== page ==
During the exodus of businesses this past year in Hutchinson, some blamed high sales and property taxes.

But just how high are those taxes in Hutchinson?

We did the research and the math.

Sales tax

Sixty-five of the 647 cities and towns in Kansas have a higher sales tax than Hutchinson, according to the Kansas Department of Revenue. Another 219 cities and towns, or more than one-third, are within a six-tenths of Hutchinson’s 9.1 cents per dollar.

Readers have told the News on social media they travel to Wichita to cash in on a lower sales tax rate; others said they commute for the more extensive selection of shopping and the big-city experience. For some, it's a combination of both.

 

One is obvious: Wichita is a bigger city with more selection.

But to travel just to save money - that just doesn't add up.

Consider:


A 100-mile round trip at 25 mpg, with a conservative $2 a gallon for gas, would cost $8 in fuel alone. Add in Wichita’s 7.5 percent sales tax, and it would take a $500 shopping trip just to break even.
For a 125-mile round trip to Salina, prospective shoppers start $10 in the hole. At Salina’s 8.75 percent sales tax, they would need to spend more than $2,000 to break even.
Add in the total cost of operating a vehicle, which a AAA study this past year estimated at 56 cents a mile, and it would take spending $3,500 in Wichita and more than $18,000 in Salina to break even with Hutchinson's sales tax. The AAA figure includes depreciation, maintanence and repairs and fuel.

Hutchinson’s sales tax, however, is higher than the state average of 8.1 percent, not including special taxing districts. Hutchinson has two: in each, sales taxes are 11.1 percent. That is higher than the state average of 10.1 percent for taxing districts.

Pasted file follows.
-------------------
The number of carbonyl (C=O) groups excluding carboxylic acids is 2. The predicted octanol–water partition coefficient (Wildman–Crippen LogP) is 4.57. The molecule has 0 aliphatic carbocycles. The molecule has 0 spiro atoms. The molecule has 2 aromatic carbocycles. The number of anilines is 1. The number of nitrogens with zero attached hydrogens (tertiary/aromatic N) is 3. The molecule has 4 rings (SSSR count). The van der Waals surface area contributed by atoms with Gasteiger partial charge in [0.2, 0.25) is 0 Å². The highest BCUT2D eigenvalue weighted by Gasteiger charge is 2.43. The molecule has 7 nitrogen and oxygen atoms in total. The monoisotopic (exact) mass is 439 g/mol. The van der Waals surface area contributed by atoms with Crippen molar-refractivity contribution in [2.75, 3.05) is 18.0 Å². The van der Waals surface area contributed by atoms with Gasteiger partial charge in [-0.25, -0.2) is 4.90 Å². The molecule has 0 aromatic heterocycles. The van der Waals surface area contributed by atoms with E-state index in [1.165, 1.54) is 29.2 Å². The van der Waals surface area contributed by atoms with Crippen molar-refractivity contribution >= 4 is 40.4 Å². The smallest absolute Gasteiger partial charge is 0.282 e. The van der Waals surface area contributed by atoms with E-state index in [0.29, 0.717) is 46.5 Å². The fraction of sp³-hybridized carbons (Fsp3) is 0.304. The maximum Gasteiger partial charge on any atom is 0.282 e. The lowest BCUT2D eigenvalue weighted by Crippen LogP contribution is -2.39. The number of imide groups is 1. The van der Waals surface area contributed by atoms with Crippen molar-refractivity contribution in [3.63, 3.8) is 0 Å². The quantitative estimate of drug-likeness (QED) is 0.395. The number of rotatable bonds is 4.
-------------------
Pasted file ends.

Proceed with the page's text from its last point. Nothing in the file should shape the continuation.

Property tax

“Reno County probably shouldn’t grumble much," about high property taxes, said Roger Hamm, the deputy director of property evaluation at the KDOR.

Hamm said the effective tax rate in urban areas is the best county-by-county comparison of property taxes.

This tax rate uses a formula and spits out a percent property owners can expect to pay. The urban area is an average of property levies in cities across each county.

Hamm provided a 2016 county-by-county average, the latest year available, with those rates.

Reno County’s 1.87 percent tax on a residential property is the 45th highest of 105 counties. The 4.08 percent tax on commercial property is also the 45th highest.

Based on those amounts, the owner of a $100,000 home would see an annual bill of $1,870. A commercial property owner with a $100,000 property could expect a bill of $4,080.

Municipalities also can offer different incentives for new businesses. Those are done on a case-by-case basis and therefore would be impossible to compare in one county to the next, Hamm said.

Other fees

County Commissioner Dan Deming pointed to Hutchinson’s stormwater utility fees as another factor in the decline of businesses, in a column he wrote for the News on Jan. 31.

The city increased the fee in 2016, raising annual revenue from roughly $550,000 to more than $2 million. The money goes toward improving areas prone to flooding.

The monthly fee for residents is a flat rate of $4.75, comparable to other cities with flat fees.

It’s more difficult to make a comparison on the commercial side. Commercial rates in Hutchinson and Wichita, for example, are based on square footage.

The commercial rate for Hutchinson is $4.75 per 3,120 square feet.

Wichita charges $2 per 2,139 square feet, which translates to $2.92 per 3,120 square feet.

Declining sales tax revenue

Since 2010, the City of Hutchinson saw an increase in sales tax revenue each year until 2016, when it peaked at $9.88 million.

City Manager John Deardoff is optimistic that 2017’s revenue of $9.46 million won’t be the start of a downward trend, but will be what the city currently can expect. Still, the city dipped into reserves the past two years, leaving city officials with difficult choices in upcoming budgets.

“Obviously, we are not going to be able to do every project everyone wants or buy replacement of equipment we need,” Deardoff said.

“Certainly, we have to look at our staffing," he said of future budgets. "It’s 65 to 70 percent of our budget.”